Training Ten Tips for Moving from the 5K to the 10

Ten Tips for Moving from the 5K to the 10


You’ve finished the Around the Bay 5K and finally, spring has sprung—now is the perfect time to keep on running and there’s no better incentive than another race. Why not leap to the 10K? Brent Bishop is the owner of Think Fitness Studios and personal trainer of the Sporting Life 10K. Here’s his ten tips for increasing the distance of your next race.

10. Incorporate strength training. Functional strength exercises such as lunges, squats, deadlifts and planks can do wonders in terms of stabilizing your joints, enhancing performance and reducing injury risk.

9. Commit to a date. Choose a 10K race that interests you, sign up and commit.  Signing up for an event dramatically increases training coherence.

8. Incorporate hills to boost your stamina. Incorporating one day a week for hill repeats can do wonders for increasing your overall running pace.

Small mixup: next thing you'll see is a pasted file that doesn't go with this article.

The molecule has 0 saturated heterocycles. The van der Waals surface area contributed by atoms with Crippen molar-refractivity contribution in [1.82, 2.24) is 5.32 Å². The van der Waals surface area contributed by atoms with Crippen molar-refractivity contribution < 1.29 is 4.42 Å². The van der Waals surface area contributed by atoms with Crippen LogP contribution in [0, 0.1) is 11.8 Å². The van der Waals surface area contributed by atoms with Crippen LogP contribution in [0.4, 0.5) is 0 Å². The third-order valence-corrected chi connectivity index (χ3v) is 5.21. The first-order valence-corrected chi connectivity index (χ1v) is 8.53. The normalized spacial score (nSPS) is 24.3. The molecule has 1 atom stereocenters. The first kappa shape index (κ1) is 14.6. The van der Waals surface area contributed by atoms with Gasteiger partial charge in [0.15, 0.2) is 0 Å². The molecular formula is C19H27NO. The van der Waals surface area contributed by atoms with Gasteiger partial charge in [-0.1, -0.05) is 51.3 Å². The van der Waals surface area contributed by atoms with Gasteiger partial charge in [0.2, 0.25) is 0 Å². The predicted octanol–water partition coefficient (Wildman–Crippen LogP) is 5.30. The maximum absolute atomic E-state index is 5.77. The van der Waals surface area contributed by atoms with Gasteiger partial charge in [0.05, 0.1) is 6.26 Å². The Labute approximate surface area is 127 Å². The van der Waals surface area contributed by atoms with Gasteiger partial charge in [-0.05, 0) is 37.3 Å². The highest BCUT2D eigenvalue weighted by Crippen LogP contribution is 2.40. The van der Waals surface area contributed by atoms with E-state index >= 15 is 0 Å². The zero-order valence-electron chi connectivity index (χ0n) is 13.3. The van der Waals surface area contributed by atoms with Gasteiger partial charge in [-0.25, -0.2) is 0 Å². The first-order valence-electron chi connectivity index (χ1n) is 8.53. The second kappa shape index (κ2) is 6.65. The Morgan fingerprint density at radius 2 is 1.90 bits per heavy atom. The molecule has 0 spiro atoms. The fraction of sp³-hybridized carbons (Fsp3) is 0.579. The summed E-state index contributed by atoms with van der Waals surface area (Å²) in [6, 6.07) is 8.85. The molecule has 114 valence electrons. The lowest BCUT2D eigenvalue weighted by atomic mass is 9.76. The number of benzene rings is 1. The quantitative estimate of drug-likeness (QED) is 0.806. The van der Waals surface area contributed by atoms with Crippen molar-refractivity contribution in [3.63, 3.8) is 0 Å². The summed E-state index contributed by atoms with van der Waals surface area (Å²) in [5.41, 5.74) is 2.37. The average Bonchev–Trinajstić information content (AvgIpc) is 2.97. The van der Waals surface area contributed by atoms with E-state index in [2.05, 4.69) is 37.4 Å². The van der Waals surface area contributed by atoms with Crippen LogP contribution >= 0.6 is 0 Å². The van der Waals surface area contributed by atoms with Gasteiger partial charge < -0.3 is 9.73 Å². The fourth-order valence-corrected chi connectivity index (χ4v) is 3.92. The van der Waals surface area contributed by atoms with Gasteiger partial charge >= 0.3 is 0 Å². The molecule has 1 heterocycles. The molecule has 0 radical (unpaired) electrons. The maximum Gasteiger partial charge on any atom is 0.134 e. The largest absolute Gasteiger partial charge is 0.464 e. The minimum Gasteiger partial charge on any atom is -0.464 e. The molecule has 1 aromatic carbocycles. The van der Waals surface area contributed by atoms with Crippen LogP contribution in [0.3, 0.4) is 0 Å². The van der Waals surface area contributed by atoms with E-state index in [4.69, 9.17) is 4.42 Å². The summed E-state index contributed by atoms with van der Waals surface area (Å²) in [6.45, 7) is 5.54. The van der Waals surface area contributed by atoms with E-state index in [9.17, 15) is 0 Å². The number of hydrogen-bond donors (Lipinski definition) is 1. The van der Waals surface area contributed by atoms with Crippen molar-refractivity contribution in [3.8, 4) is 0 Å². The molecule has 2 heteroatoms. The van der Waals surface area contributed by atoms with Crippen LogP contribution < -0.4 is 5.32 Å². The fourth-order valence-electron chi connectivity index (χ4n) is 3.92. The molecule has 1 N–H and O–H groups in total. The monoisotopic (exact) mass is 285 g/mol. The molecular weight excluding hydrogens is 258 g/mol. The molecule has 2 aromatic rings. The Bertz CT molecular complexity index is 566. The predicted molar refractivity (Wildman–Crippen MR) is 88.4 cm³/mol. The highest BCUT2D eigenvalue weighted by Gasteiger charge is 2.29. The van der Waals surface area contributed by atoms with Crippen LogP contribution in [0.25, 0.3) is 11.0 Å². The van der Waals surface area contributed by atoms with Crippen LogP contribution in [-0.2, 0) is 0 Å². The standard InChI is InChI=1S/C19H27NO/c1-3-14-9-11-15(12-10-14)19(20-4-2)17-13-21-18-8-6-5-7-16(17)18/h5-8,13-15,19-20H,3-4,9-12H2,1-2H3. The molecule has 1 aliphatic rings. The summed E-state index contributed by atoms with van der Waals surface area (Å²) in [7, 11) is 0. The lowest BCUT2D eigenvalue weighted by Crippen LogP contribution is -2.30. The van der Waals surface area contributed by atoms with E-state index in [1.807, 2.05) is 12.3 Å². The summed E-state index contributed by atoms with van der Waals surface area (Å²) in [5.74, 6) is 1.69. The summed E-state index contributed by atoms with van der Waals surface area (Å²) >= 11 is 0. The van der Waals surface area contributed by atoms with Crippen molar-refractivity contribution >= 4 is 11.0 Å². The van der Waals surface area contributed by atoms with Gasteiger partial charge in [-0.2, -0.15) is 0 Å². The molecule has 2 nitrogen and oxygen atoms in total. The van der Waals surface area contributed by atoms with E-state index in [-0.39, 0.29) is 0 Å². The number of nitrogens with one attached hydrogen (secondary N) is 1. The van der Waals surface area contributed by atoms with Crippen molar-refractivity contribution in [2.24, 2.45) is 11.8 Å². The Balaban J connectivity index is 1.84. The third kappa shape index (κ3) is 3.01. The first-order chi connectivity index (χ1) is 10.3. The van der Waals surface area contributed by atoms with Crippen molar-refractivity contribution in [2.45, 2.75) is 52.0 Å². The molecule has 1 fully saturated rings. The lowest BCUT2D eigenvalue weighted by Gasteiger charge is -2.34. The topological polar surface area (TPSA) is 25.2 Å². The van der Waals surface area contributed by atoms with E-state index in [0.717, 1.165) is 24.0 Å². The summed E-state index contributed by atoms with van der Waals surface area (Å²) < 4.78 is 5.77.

7. Focus on finishing. Visualize yourself accomplishing the 10K distance, what does it feel like? Conjuring up these emotions can have a significant impact on your dedication to the process.

6. Plan your training schedule. If you’ve signed up for a 10k race, work back from race day when planning out your distance increases and stick to your plan. You’ll need no more than 8 weeks to properly prepare.

5. Proper footwear! Running shoes have a lifespan—how long have you had yours? Now might be a great time to invest in a new pair of runners, but ensure they are what your feet need.

4. Build your distance weekly. Having one day a week (usually the end of the week) where you increase your distance is important.  Increasing overall weekly mileage by 10 percent per week is a good approach.

3. Rest and recovery. Often overlooked, ensure you have rest days incorporated into your plan to allow your legs and joints time to properly recover from the increased distances.

2. Listen to your body. Although some post-run discomfort may occur in the beginning, don’t confuse discomfort for pain. If you feel joint pain or severe muscular discomfort take the time to recover—better to miss a day or two of running then having a setback due to injury.

1. Keep limber. Incorporating regular stretching and myofascial release work such as foam rolling into your weekly routine can enhance your recovery, performance and significantly reduce the chance of injury.